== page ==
After thirty years of promising ‘a better life for all,’ ANC rule has entrenched rampant poverty and world-topping youth unemployment. If, as the lead partner in a national coalition government, the party continues to govern badly, it will prompt a hectic backlash.

For centuries, long-lived grandparents have witnessed some of their offspring becoming much better at managing resources than the others. When the best managers run a society’s organisations, everyone gains.

Such broad benefits are amplified in free-market economies, but then, successful investors, executives and managers are likely to benefit far more generously than most. This creates tradeoffs which are difficult to counterbalance politically even in communities where everyone is related.

If the ANC doesn’t pivot its policies and practices, it will provoke severe blowback long before the 2029 elections. Yet its culture emphasises party loyalty while blending disdain for efficiency, competitiveness and merit with a deep sense of entitlement. As the electoral pull of its liberation credentials weakens, the party relies more on a shrinking patronage network.

South Africa’s demographic diversity has mixed with geological abundance to provoke centuries of political and economic inequities. More recently, our geographic isolation, as highlighted by being the country most geographically distant from a top-five economy, has been further exacerbated by anti-Western policies.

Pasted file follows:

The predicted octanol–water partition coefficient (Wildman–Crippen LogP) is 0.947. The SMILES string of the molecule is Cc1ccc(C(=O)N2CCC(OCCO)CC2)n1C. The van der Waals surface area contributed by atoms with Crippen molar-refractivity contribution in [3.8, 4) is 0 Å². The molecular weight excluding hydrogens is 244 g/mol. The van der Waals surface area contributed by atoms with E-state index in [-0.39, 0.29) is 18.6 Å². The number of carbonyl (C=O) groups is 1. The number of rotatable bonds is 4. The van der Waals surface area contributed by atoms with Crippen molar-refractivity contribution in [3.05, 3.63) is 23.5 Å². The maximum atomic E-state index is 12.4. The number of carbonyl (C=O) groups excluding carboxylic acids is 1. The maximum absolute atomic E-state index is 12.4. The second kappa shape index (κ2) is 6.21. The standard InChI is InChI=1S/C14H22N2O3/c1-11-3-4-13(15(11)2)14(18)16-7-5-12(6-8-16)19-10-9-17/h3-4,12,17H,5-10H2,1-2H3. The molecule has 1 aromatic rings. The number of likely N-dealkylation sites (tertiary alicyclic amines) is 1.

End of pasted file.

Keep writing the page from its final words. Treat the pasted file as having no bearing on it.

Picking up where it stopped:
Greatly constrained

Rather than emphasising merit, productivity and competitiveness, the ANC prioritises redistribution and localisation which forces our companies to focus on exporting commodities or target domestic and regional markets which are greatly constrained by tight purchasing capacity.

The ANC’s emphasis on redistribution initially spurred, but could not sustain, black middle class growth. Such gains are being reversed while prospects for the next generation continue to contract. This constitutes a fierce assault on personal dignity which is exacerbated by the ANC’s patronising messaging. Reprisals are being held in abeyance by the ANC electioneering fanning misplaced hopes.

As localisation and stagnation have become mutually reinforcing, a majority of South Africa’s black school leavers are now rendered economically superfluous. Growing indignation among the millions of twentysomethings whose prospects are dwindling will unleash the most toxic emotion, betrayal. The expiration date for blaming apartheid is near.

Permanently marginalised

As employers will prefer to hire older workers with experience or recent school leavers, the majority of our school leavers who don’t soon find formal employment probably never will. Each year hundreds of thousands of young South African adults join the many millions who are only slightly older yet already permanently marginalised. Today’s election platforms evidence much support for sub-subsistence income grants thus indirectly confirming broad acceptance of ultra-elevated youth unemployment.

The 1990s unleashed abrupt transitions both in South Africa and globally. Dozens of lower income countries learned to sustain high growth while steadily expanding employment through carving out niches in the global economy.